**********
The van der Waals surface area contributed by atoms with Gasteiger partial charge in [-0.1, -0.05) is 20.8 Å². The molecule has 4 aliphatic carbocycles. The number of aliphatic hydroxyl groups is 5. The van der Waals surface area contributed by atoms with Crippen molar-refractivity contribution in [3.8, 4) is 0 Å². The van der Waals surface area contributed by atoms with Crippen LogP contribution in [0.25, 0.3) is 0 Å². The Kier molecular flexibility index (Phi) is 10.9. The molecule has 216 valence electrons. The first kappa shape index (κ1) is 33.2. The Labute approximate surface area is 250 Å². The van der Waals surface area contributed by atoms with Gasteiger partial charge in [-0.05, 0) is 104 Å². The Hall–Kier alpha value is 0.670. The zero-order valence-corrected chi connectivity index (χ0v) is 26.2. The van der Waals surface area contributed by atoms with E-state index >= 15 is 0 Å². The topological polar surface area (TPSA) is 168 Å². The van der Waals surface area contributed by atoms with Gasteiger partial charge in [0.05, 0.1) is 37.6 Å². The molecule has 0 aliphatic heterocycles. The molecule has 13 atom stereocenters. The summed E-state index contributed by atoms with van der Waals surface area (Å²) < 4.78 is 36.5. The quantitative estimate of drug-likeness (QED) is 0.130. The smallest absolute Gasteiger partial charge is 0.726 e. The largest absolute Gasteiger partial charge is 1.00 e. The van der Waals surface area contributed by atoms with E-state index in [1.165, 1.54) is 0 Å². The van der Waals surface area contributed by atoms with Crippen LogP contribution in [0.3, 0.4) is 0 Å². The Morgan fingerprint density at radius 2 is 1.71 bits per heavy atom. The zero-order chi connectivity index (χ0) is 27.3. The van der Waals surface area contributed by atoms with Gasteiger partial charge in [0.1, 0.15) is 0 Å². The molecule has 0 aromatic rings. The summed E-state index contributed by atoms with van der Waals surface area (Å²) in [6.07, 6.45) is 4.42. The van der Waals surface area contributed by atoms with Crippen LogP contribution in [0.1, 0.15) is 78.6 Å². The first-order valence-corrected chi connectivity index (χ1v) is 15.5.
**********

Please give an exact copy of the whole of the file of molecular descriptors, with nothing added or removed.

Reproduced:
The van der Waals surface area contributed by atoms with Gasteiger partial charge in [-0.1, -0.05) is 20.8 Å². The molecule has 4 aliphatic carbocycles. The number of aliphatic hydroxyl groups is 5. The van der Waals surface area contributed by atoms with Crippen molar-refractivity contribution in [3.8, 4) is 0 Å². The van der Waals surface area contributed by atoms with Crippen LogP contribution in [0.25, 0.3) is 0 Å². The Kier molecular flexibility index (Phi) is 10.9. The molecule has 216 valence electrons. The first kappa shape index (κ1) is 33.2. The Labute approximate surface area is 250 Å². The van der Waals surface area contributed by atoms with Gasteiger partial charge in [-0.05, 0) is 104 Å². The Hall–Kier alpha value is 0.670. The zero-order valence-corrected chi connectivity index (χ0v) is 26.2. The van der Waals surface area contributed by atoms with E-state index >= 15 is 0 Å². The topological polar surface area (TPSA) is 168 Å². The van der Waals surface area contributed by atoms with Gasteiger partial charge in [0.05, 0.1) is 37.6 Å². The molecule has 0 aliphatic heterocycles. The molecule has 13 atom stereocenters. The summed E-state index contributed by atoms with van der Waals surface area (Å²) < 4.78 is 36.5. The quantitative estimate of drug-likeness (QED) is 0.130. The smallest absolute Gasteiger partial charge is 0.726 e. The largest absolute Gasteiger partial charge is 1.00 e. The van der Waals surface area contributed by atoms with E-state index in [1.165, 1.54) is 0 Å². The van der Waals surface area contributed by atoms with Crippen LogP contribution in [0.3, 0.4) is 0 Å². The Morgan fingerprint density at radius 2 is 1.71 bits per heavy atom. The zero-order chi connectivity index (χ0) is 27.3. The van der Waals surface area contributed by atoms with Gasteiger partial charge in [0.1, 0.15) is 0 Å². The molecule has 0 aromatic rings. The summed E-state index contributed by atoms with van der Waals surface area (Å²) in [6.07, 6.45) is 4.42. The van der Waals surface area contributed by atoms with Crippen LogP contribution in [0.1, 0.15) is 78.6 Å². The first-order valence-corrected chi connectivity index (χ1v) is 15.5.